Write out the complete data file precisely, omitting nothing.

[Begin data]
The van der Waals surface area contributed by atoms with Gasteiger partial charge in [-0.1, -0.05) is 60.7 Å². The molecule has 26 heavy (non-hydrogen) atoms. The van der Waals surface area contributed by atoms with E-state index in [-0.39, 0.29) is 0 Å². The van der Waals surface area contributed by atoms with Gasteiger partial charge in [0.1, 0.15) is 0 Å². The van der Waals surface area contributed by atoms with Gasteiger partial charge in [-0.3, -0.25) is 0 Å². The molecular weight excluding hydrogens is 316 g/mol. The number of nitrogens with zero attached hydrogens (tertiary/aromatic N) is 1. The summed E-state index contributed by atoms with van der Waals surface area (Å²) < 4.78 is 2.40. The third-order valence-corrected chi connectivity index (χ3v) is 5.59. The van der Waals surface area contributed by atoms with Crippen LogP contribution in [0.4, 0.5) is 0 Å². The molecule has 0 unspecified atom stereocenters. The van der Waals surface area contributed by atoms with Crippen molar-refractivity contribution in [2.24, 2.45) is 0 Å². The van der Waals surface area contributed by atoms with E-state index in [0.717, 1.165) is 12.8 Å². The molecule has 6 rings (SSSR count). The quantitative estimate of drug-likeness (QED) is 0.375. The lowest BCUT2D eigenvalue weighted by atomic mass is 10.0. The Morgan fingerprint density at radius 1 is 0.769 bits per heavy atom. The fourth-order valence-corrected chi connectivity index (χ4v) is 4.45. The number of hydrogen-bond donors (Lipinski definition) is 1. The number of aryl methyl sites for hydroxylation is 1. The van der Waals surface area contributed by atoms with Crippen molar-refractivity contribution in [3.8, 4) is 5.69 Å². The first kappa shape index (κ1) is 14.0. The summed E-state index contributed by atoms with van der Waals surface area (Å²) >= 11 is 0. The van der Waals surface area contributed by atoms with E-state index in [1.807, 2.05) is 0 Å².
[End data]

The van der Waals surface area contributed by atoms with Gasteiger partial charge in [-0.1, -0.05) is 60.7 Å². The molecule has 26 heavy (non-hydrogen) atoms. The van der Waals surface area contributed by atoms with E-state index in [-0.39, 0.29) is 0 Å². The van der Waals surface area contributed by atoms with Gasteiger partial charge in [0.1, 0.15) is 0 Å². The van der Waals surface area contributed by atoms with Gasteiger partial charge in [-0.3, -0.25) is 0 Å². The molecular weight excluding hydrogens is 316 g/mol. The number of nitrogens with zero attached hydrogens (tertiary/aromatic N) is 1. The summed E-state index contributed by atoms with van der Waals surface area (Å²) < 4.78 is 2.40. The third-order valence-corrected chi connectivity index (χ3v) is 5.59. The van der Waals surface area contributed by atoms with Crippen LogP contribution in [0.4, 0.5) is 0 Å². The molecule has 0 unspecified atom stereocenters. The van der Waals surface area contributed by atoms with Crippen molar-refractivity contribution in [2.24, 2.45) is 0 Å². The van der Waals surface area contributed by atoms with E-state index in [0.717, 1.165) is 12.8 Å². The molecule has 6 rings (SSSR count). The quantitative estimate of drug-likeness (QED) is 0.375. The lowest BCUT2D eigenvalue weighted by atomic mass is 10.0. The Morgan fingerprint density at radius 1 is 0.769 bits per heavy atom. The fourth-order valence-corrected chi connectivity index (χ4v) is 4.45. The number of hydrogen-bond donors (Lipinski definition) is 1. The number of aryl methyl sites for hydroxylation is 1. The van der Waals surface area contributed by atoms with Crippen molar-refractivity contribution in [3.8, 4) is 5.69 Å². The first kappa shape index (κ1) is 14.0. The summed E-state index contributed by atoms with van der Waals surface area (Å²) >= 11 is 0. The van der Waals surface area contributed by atoms with E-state index in [1.807, 2.05) is 0 Å².